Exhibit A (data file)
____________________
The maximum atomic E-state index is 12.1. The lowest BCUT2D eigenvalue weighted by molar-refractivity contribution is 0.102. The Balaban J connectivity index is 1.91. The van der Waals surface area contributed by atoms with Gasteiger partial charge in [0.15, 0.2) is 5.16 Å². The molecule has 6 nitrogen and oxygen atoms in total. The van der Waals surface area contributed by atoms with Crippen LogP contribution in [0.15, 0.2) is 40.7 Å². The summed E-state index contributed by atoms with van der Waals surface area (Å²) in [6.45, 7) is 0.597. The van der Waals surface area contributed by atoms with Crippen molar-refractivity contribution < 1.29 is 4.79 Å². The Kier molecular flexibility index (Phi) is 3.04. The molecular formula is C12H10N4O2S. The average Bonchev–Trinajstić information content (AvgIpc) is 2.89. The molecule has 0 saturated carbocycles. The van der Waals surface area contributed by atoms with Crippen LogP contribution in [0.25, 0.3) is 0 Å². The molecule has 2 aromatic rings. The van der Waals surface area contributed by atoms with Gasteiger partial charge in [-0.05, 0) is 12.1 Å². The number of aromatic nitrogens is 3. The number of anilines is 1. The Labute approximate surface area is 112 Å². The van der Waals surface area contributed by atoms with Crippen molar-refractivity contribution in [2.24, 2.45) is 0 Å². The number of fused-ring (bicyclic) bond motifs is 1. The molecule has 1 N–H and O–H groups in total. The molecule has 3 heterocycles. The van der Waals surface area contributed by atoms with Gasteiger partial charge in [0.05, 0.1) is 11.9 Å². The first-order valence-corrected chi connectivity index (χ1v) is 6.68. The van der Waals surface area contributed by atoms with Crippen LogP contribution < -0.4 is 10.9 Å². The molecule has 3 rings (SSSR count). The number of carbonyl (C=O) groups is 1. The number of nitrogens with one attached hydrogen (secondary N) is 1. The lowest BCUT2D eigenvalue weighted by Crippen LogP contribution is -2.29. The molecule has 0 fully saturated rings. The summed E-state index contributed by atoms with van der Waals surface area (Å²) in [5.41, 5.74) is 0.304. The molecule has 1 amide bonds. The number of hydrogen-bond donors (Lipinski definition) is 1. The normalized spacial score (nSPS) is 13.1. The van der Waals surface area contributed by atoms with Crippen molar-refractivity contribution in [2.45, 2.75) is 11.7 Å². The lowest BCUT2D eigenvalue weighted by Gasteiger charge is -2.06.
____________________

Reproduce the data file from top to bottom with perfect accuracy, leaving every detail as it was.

The maximum atomic E-state index is 12.1. The lowest BCUT2D eigenvalue weighted by molar-refractivity contribution is 0.102. The Balaban J connectivity index is 1.91. The van der Waals surface area contributed by atoms with Gasteiger partial charge in [0.15, 0.2) is 5.16 Å². The molecule has 6 nitrogen and oxygen atoms in total. The van der Waals surface area contributed by atoms with Crippen LogP contribution in [0.15, 0.2) is 40.7 Å². The summed E-state index contributed by atoms with van der Waals surface area (Å²) in [6.45, 7) is 0.597. The van der Waals surface area contributed by atoms with Crippen molar-refractivity contribution < 1.29 is 4.79 Å². The Kier molecular flexibility index (Phi) is 3.04. The molecular formula is C12H10N4O2S. The average Bonchev–Trinajstić information content (AvgIpc) is 2.89. The molecule has 0 saturated carbocycles. The van der Waals surface area contributed by atoms with Crippen LogP contribution in [0.25, 0.3) is 0 Å². The molecule has 2 aromatic rings. The van der Waals surface area contributed by atoms with Gasteiger partial charge in [-0.05, 0) is 12.1 Å². The number of aromatic nitrogens is 3. The number of anilines is 1. The Labute approximate surface area is 112 Å². The van der Waals surface area contributed by atoms with Crippen molar-refractivity contribution in [2.24, 2.45) is 0 Å². The number of fused-ring (bicyclic) bond motifs is 1. The molecule has 1 N–H and O–H groups in total. The molecule has 3 heterocycles. The van der Waals surface area contributed by atoms with Gasteiger partial charge in [0.05, 0.1) is 11.9 Å². The first-order valence-corrected chi connectivity index (χ1v) is 6.68. The van der Waals surface area contributed by atoms with Crippen LogP contribution < -0.4 is 10.9 Å². The molecule has 3 rings (SSSR count). The number of carbonyl (C=O) groups is 1. The number of nitrogens with one attached hydrogen (secondary N) is 1. The lowest BCUT2D eigenvalue weighted by Crippen LogP contribution is -2.29. The molecule has 0 fully saturated rings. The summed E-state index contributed by atoms with van der Waals surface area (Å²) in [5.41, 5.74) is 0.304. The molecule has 1 amide bonds. The number of hydrogen-bond donors (Lipinski definition) is 1. The normalized spacial score (nSPS) is 13.1. The van der Waals surface area contributed by atoms with Crippen molar-refractivity contribution in [2.45, 2.75) is 11.7 Å². The lowest BCUT2D eigenvalue weighted by Gasteiger charge is -2.06.